Day 77: Brown Eyed Women, 8/24/71

Grateful Dead Dick's Picks 35 album cover artwork

Ever since hearing it on Europe 72, Brown Eyed Women has been a favorite of mine. This gets back to the idea of songs that tell a story, which I really like. Although the narrative of this particular song isn’t as linear as it could be there are enough gaps to keep it interesting and to allow for individual interpretation and license.

Frankly, I don’t know how Delilah Jones did anything with that many kids around. I have two and they seem to completely run the show around our house. Pretty much any stereotype about kids being dictators is evident in my 2.5 year old.

Ever since I heard this version of Brown Eyed Women I’ve really liked it, but it wasn’t until I looked up the song’s performance history for this post that I realized that this was only the 2nd time the band played it (out of a total 342 times). That helps to explain the tempo and the arrangement, certainly. I think this song benefited from being slowed down, but only from the breakneck pace on display here. Of course, a few more brisk jaunts like this on occasion wouldn’t have met with many complaints from me.

There have been a good number of versions of Brown Eyed Women that have made it onto record. Any other favorites? Leave yours in the comments.

Right out of the gate this song is being played at a much quicker tempo. Billy is right out in front and his snare sounds killer. The sound is pretty thin to start but fills out nicely after 30 seconds or so.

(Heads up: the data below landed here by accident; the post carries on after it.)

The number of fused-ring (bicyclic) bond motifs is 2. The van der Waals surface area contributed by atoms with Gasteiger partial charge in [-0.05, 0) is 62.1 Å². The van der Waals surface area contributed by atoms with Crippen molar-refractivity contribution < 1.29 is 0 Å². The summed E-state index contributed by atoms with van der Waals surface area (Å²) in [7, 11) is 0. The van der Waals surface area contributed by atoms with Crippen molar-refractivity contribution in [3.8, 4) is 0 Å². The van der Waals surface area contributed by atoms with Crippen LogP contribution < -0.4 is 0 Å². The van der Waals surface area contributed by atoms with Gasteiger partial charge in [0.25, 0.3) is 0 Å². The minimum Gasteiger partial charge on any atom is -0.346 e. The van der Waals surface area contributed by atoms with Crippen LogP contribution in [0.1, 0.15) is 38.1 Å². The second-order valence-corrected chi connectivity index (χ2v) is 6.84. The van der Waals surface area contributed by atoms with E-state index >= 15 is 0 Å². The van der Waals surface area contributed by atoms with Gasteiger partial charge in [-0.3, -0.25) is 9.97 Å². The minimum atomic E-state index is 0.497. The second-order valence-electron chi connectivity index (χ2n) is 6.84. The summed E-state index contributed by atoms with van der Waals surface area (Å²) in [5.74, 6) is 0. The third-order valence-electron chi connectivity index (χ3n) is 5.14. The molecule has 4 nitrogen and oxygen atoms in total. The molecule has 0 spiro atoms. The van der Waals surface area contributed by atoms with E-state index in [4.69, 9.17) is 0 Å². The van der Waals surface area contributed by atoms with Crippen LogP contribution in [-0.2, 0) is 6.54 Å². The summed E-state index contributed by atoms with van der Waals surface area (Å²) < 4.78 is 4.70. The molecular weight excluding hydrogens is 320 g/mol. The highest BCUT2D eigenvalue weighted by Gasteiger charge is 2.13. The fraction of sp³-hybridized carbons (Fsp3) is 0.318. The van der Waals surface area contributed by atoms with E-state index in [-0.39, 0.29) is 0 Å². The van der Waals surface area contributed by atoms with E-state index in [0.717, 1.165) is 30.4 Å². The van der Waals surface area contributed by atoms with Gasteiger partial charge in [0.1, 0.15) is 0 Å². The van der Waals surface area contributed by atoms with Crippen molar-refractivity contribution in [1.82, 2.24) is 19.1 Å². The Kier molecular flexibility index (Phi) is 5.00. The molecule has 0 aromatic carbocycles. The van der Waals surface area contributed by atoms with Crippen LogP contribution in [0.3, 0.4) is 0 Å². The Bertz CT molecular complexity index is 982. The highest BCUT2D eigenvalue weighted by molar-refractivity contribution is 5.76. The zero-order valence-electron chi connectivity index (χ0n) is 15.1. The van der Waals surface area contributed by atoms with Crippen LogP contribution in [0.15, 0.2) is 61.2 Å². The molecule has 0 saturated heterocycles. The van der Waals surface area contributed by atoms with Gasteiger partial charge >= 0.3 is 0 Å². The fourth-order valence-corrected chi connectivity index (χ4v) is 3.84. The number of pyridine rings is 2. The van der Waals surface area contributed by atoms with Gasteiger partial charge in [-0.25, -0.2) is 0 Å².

As Jerry sings this one it’s almost Dylan-esque, like he took a deep breath and is just trying to get all the words out before having to breath again. It sounds like someone is playing a tambourine for a while, or is that just me? Regardless, I like it – adds a cool dynamic to this version.

It seems as though our visit to a tumbledown shack in Big Foot County wasn’t on the itinerary for this evening. I don’t know when they added that bridge to the song, but it had to have been sometime between the fall of 71 and spring of 72. As we re-visit the first verse, the sound gets a bit sparse again, mainly just Billy, Phil, and at least one of the guitars. Everyone rejoins for the final chorus and all of a sudden it’s over. Phew! A break-neck version of Brown Eyed Women for sure.

Complete Setlist 8/24/71

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  1. Hmmm. Here is a disjointed, early take on this soon-to-be classic. The groove is too fast and the subtleties are lost, but as a glimpse into the evolution of the song, this is Just Exactly Perfect. Even the vocal phrasing has not settled in here. There are “13 children” rather than “8 boys” and other deviations that will make you smile. It is all over way too fast, but fast forward just a few months to see what they could do with this one.

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